Analysis: A moment of justice, a sigh of relief, a lot more to do

Derek Chauvin is guilty of killing George Floyd. A jury convicted the White former Minneapolis cop who knelt on Floyd’s neck for nine minutes, killing him and sparking a year of reckoning about US policing and how it is applied differently to Black Americans. A unanimous and diverse jury needed just 10 hours of deliberations to hand down its verdict […]

A photo of Derek Chauvin after he was remanded to custody in the Hennepin County Jail. (Photo: Pool)
Derek Chauvin is guilty of killing George Floyd. A jury convicted the White former Minneapolis cop who knelt on Floyd’s neck for nine minutes, killing him and sparking a year of reckoning about US policing and how it is applied differently to Black Americans.
A unanimous and diverse jury needed just 10 hours of deliberations to hand down its verdict — guilty of second-degree unintentional murder, third-degree murder and second-degree manslaughter.
Related: The charges against Derek Chauvin, explained
Chauvin won’t be sentenced until June, but he will go to jail now.
The conviction of a police officer for killing a Black man, so rare in this country, offers some justice right now to Floyd’s family and the millions in the US and around the world who mobilized after seeing video of his death.
President Joe Biden spoke to George Floyd’s family after the verdict and before he addressed the nation. “Nothing can ever bring their brother, their father back. But, this can be a giant step forward in the March towards justice in America,” he said in brief remarks from the White House.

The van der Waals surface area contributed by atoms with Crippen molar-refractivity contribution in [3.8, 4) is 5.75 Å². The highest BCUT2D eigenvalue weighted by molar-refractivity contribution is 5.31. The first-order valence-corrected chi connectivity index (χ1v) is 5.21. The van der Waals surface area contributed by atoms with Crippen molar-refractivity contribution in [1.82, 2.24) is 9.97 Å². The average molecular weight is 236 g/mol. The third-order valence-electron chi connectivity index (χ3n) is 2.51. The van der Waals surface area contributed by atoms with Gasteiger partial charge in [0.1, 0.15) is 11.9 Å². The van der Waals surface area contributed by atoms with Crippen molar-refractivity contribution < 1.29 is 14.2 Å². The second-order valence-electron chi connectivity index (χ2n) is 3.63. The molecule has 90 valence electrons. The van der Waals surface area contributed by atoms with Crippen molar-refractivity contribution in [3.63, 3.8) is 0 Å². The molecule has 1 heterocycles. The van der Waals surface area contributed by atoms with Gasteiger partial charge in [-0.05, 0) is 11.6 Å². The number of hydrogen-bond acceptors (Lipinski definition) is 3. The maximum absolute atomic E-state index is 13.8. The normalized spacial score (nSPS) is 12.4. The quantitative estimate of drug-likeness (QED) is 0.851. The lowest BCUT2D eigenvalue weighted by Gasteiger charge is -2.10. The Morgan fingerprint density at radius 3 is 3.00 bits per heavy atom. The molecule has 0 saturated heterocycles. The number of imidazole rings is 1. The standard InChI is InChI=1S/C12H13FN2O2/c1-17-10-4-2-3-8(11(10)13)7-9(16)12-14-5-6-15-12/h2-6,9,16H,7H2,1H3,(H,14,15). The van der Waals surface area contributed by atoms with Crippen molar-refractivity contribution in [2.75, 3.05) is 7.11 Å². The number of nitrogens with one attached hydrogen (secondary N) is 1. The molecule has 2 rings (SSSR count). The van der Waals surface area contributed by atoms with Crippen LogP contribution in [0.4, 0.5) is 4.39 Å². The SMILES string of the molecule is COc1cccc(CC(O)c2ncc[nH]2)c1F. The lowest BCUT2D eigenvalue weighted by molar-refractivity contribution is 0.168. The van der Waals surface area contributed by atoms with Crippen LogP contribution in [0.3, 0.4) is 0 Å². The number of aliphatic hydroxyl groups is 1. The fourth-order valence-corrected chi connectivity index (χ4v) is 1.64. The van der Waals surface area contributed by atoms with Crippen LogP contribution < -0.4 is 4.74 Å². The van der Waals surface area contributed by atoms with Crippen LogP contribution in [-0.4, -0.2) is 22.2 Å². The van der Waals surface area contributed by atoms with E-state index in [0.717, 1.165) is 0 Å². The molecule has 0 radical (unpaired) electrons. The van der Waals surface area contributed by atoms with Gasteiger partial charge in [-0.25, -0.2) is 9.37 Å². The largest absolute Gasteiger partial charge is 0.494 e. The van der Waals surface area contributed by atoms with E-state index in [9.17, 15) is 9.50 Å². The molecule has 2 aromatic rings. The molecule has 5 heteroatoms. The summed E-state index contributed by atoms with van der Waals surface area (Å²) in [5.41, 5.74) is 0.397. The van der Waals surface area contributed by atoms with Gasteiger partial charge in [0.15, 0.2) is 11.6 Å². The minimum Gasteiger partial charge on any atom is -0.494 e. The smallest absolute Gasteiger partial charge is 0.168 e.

“That’s what justice looks like,” CNN commentator Van Jones said after the verdict was read. “When people — all we want is the police to obey the law. We’re not asking for anything but that, for the police to obey the law, and when they break the law they should have handcuffs just like anybody else. We don’t want them to be below us or beneath us; they should obey the law. That is what justice looks like.”
People across the country, most particularly Minneapolis, had been on edge, fearing that despite overwhelming evidence, Chauvin could be acquitted.
The conviction has the feel of a historical turning point. “You have 60-plus years of this type of brutality. Emmett Till didn’t get justice. Rodney King didn’t get justice,” said Jones, pointing to previous trials of White crimes against Black men that ended in acquittals.
The long arc of justice — from Till to Floyd — is one that has received a lot of attention. The Till and Floyd families have bonded over their shared tragedies.
Jones also noted the protest movement helped lead to this conviction. Minnesota Attorney General Keith Ellison felt the need to take over the case from local prosecutors.
Hit record. Speaking after the verdict, Ellison praised, in particular, the people who had stopped to raise their phones and record Floyd’s death. “They stopped and they raised their voices because they knew what they were seeing was wrong,” he said.
Much more to do. Vice President Kamala Harris was asked about the case earlier Tuesday by CNN’s Dana Bash.
“This verdict is but a piece of it,” Harris said, before the verdict. “And it will not heal the pain that existed for generations, that has existed for generations among people who have experienced and firsthand witnessed what now a broader public is seeing because of smartphones and the ubiquity of our ability to videotape in real time what is happening in front of our faces. And that is the reality of it.”